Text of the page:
Post by R Gifford » Wed Oct 11, 2017 11:02 am

Carousel is my favorite Rodgers and Hammerstein score. Aside from the film, I've seen it twice in local productions but I'm familiar with most recordings of the show and with numerous versions of various numbers. The suitability of an actor/singer for the Billy Bigelow role depends on how one views the character of Billy. Traditionally, big he-man type voices (Raitt, Ramey) are heard. Then there are the wholesome, boy-next-door voices (Macrae). I find both of these inappropriate as I see Billy as an immature loser who doesn't deserve a nice girl like Julie Jordan. Only a "queer one" would fall for him! My favorite interpreter of Billy Bigelow is, by far, Michael Hayden in the 1993/94 London/NYC productions (listen on UTube). Sinatra could have made a convincing Billy. Detractors forget Sinatra's abilities as an actor. They should give a look at The Man with the Golden Arm (filmed at about the same time as Carousel) where Sinatra portrays a weak-willed character. Furthermore, see the clip (UTube) of Sinatra and Shirley Jones doing "If I Loved You". As far as assuming a "Broadway" part, Sinatra's filmed performance in Rodgers and Hart's Pal Joey should be proof enough that he could handle it. For a long time now performers on Broadway use microphones making strong voices and projection pretty much a thing of the past. In an interview regarding Carousel (UTube again) Shirley Jones tells of Sinatra's enthusiasm for the Bigelow part. At the same time Ava Gardner was filming Mogambo in Africa. Evidently Ava contacted Frank advising him to get to Africa in a hurry as she was about to have an affair with co-star Clark Gable. This was hardly an acceptable excuse to leave Carousel, but double-filming was a convenient one. (Obviously I've got to learn how to post UTubes. I don't know how to post record covers either!)

jbuck919
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Re: Neil Sedaka as classical pianist

Post by jbuck919 » Wed Oct 11, 2017 12:06 pm

It is true that modern miking has done away with the need for projecting Broadway voices like Mary Martin or Ethel Merman. Once, I attended a performance of South Pacific at the Meyerhoff Theater in Baltimore, and one would never have guessed that the excellent performance was miked. But then I accompanied a middle school group there for a classical performance and had to explain that the hanging microphones were strictly for recording purposes and that the performance was entirely acoustic.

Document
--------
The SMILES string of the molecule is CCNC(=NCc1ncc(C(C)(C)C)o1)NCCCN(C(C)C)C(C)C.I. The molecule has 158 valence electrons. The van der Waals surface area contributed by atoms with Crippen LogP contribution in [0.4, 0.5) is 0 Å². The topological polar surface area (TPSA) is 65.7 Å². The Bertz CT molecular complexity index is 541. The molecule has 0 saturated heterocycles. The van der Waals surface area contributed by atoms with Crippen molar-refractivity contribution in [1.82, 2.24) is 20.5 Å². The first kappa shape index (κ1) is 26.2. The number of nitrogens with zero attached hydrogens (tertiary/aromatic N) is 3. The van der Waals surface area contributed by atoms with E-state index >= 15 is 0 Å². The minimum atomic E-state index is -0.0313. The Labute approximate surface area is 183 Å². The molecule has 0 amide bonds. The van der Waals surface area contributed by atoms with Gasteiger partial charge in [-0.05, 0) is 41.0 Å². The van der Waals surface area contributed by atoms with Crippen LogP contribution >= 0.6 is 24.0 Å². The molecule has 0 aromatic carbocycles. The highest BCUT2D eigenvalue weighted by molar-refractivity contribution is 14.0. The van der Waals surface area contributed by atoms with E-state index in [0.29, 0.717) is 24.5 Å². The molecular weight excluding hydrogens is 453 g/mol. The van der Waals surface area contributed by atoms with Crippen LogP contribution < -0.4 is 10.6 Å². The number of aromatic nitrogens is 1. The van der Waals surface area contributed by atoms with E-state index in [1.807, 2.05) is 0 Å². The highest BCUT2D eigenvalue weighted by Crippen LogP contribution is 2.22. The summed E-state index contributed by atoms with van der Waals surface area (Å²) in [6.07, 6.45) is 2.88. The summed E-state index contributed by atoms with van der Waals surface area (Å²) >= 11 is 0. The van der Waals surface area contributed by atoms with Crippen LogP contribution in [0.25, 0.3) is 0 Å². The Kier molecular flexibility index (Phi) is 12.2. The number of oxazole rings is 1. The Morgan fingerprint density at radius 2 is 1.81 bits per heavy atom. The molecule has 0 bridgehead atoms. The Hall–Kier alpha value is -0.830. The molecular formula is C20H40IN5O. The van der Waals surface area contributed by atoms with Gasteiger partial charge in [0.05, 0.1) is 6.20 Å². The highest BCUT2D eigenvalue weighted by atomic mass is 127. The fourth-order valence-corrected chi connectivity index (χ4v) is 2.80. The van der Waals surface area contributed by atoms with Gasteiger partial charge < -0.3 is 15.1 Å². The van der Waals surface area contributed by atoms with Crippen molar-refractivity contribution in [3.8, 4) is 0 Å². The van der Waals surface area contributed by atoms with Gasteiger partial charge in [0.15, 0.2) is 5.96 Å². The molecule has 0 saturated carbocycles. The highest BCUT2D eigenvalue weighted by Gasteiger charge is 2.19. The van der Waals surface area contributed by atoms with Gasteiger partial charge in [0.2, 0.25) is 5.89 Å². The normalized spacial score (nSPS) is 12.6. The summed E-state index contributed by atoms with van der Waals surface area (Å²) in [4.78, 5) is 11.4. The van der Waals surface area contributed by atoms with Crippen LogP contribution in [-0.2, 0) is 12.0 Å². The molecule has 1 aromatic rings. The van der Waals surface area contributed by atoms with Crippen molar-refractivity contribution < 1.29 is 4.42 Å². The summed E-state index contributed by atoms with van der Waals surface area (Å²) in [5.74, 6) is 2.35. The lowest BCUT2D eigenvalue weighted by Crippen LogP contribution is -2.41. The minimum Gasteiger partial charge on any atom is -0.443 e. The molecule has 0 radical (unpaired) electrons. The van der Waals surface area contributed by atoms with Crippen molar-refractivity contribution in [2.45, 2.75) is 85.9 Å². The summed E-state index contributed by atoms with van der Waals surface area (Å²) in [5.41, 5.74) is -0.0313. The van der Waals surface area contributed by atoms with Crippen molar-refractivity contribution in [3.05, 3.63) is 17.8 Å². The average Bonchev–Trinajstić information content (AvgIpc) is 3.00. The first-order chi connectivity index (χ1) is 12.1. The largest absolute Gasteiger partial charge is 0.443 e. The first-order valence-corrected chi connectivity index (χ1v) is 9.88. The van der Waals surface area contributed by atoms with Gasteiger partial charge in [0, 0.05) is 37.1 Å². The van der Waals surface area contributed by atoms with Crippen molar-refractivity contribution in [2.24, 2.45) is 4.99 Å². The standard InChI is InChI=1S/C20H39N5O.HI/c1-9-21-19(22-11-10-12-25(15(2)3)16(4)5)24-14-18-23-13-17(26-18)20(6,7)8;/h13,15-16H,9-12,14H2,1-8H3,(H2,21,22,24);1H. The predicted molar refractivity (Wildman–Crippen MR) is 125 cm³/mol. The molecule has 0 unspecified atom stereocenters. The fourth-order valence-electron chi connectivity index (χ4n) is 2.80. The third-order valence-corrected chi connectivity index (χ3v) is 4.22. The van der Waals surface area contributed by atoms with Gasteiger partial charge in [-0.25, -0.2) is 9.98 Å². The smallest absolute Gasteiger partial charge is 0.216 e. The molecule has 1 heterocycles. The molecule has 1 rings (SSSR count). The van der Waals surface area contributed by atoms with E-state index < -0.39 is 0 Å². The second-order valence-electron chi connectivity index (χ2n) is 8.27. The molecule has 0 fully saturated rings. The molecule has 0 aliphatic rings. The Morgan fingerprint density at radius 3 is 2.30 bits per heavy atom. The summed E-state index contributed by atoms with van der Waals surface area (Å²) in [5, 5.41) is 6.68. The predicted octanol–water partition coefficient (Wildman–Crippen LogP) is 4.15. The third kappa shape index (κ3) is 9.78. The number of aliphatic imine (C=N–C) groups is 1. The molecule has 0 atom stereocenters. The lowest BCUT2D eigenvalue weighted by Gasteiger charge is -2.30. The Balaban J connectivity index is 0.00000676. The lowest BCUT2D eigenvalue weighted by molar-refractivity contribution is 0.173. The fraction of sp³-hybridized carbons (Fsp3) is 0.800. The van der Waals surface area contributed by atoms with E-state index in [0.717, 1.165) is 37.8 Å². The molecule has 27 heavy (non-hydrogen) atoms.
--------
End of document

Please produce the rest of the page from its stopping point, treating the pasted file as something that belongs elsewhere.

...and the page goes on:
Many people only remember the movie version of Favorite Things. In the play, it is actually a duet sung by Maria and the abbess.


There's nothing remarkable about it. All one has to do is hit the right keys at the right time and the instrument plays itself.
-- Johann Sebastian Bach

maestrob
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Re: Neil Sedaka as classical pianist

Post by maestrob » Wed Oct 11, 2017 12:13 pm

Speaking of crossover.......

Nelson Riddle was IMHO the classiest arranger of popular songs in the business, as he proved in Sinatra's release of "Only the Lonely" in the early 1960's, and in his other work at the time with great pop stars of that age (see Rosemary Clooney, etc.). Riddle's last assignment was an album of Cole Porter songs with Dame Kiri Te Kanewa, which sold well, as the two worked very well together. I know because Riddle's nephew was a client of mine at the NYAC. Here's the cover:

Image

Exquisite and down-to-earth music-making!

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Re: Neil Sedaka as classical pianist

Post by Belle » Wed Oct 11, 2017 3:48 pm

jbuck919 wrote:
Wed Oct 11, 2017 8:59 am
Belle wrote:
Wed Oct 11, 2017 7:52 am
Classical artist as popular singer:

Here's the very excellent Thomas Quasthoff in crossover and I must say it's a beautiful voice in this repertoire!! Actually I find it rather moving given the singer and his circumstances:

https://www.youtube.com/watch?v=HMQIZpwnwV8


I intended to post Gordon Macrae's famous movie performance of "If I loved you," but somehow, probably through my fault, it did not come across. As I have posted before, crossover only works one way.

I actually have that CD by Bryn Terfel as it was given to me as a gift. There's a beautiful song on it called "Come Home, Joe". When I was a drama teacher I had the students do a mime about a young soldier's funeral, with 'flashbacks', and that song played over the action. It was for an evening 'concert' for the parents.